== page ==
When the shootings in Arizona happened in January–killing or injuring more than 20 people–there was an immediate cry from some quarters for more civility in American politics. Of course, even that was tinged with a certain non-civility as some on the left pointed toward the angry rhetoric of some on the right as being–if not the cause of this particular violence–at least somehow emblematic of the larger problem.
Today, the University of Arizona is doing something about it as it announces the creation of the National Institute for Civil Discourse, with honorary co-chairs Bill Clinton and George H.W. Bush.
The National Institute for Civil Discourse – a nonpartisan center for debate, research, education and policy about civility in public discourse – will open Monday in Tucson. It was created in the aftermath of the Jan. 8 shootings in the city where six people were killed and 13 injured, including Rep. Gabrielle Giffords (D-Ariz.).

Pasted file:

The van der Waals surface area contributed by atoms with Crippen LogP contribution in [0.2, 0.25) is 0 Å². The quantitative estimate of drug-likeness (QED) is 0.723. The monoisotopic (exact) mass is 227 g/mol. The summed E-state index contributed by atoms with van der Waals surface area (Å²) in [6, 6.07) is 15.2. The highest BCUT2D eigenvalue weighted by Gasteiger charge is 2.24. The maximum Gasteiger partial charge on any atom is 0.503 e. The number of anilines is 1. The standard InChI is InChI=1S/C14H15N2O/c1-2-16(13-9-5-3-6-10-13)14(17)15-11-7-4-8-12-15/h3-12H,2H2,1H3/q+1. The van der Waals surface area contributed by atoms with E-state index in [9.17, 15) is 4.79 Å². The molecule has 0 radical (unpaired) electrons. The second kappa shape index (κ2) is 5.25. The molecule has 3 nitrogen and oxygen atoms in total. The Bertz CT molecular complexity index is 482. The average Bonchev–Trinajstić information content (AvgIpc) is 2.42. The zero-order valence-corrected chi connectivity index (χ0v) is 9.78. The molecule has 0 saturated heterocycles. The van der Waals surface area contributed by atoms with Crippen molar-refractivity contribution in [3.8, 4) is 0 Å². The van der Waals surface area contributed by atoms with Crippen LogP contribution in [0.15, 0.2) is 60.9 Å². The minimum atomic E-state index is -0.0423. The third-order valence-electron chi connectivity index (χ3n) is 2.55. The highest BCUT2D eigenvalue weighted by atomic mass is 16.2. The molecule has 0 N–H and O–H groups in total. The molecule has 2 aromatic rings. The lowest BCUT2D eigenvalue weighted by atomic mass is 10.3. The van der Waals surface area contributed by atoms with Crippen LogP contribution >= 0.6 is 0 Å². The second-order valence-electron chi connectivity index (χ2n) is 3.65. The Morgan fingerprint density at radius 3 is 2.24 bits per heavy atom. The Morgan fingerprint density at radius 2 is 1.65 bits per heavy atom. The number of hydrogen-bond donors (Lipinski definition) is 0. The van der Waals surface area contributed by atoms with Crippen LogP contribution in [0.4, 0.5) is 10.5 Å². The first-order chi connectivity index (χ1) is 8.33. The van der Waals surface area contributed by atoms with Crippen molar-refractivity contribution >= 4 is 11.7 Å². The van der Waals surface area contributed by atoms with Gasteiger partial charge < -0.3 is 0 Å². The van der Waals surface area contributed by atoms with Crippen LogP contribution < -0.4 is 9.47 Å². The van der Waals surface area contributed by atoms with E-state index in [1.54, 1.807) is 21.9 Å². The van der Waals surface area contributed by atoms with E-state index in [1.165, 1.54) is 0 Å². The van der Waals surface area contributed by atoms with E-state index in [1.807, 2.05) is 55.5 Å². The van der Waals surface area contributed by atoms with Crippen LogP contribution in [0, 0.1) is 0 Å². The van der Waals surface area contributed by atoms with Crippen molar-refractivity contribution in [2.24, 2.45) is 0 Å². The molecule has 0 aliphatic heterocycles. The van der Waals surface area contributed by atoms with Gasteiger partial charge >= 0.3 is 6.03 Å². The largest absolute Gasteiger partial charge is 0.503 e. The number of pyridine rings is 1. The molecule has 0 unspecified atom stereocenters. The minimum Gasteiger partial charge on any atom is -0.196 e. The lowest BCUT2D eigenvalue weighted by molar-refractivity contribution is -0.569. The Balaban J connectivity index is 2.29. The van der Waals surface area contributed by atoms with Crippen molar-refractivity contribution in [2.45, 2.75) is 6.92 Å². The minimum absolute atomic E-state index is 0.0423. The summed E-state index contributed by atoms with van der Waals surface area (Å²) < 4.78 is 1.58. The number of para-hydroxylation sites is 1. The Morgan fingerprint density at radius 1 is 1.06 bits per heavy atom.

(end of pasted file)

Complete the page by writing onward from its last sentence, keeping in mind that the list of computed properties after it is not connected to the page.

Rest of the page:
Former Supreme Court justice Sandra Day O’Connor and former Senate majority leader Thomas A. Daschle (D-S.D.) will serve as honorary co-chairmen. Board members will include former secretary of state Madeleine K. Albright; Kenneth M. Duberstein, chief of staff to President Ronald Reagan; Fox News anchor Greta Van Susteren; Trey Grayson, director of Harvard University’s Institute of Politics; and former representative Jim Kolbe (R-Ariz.).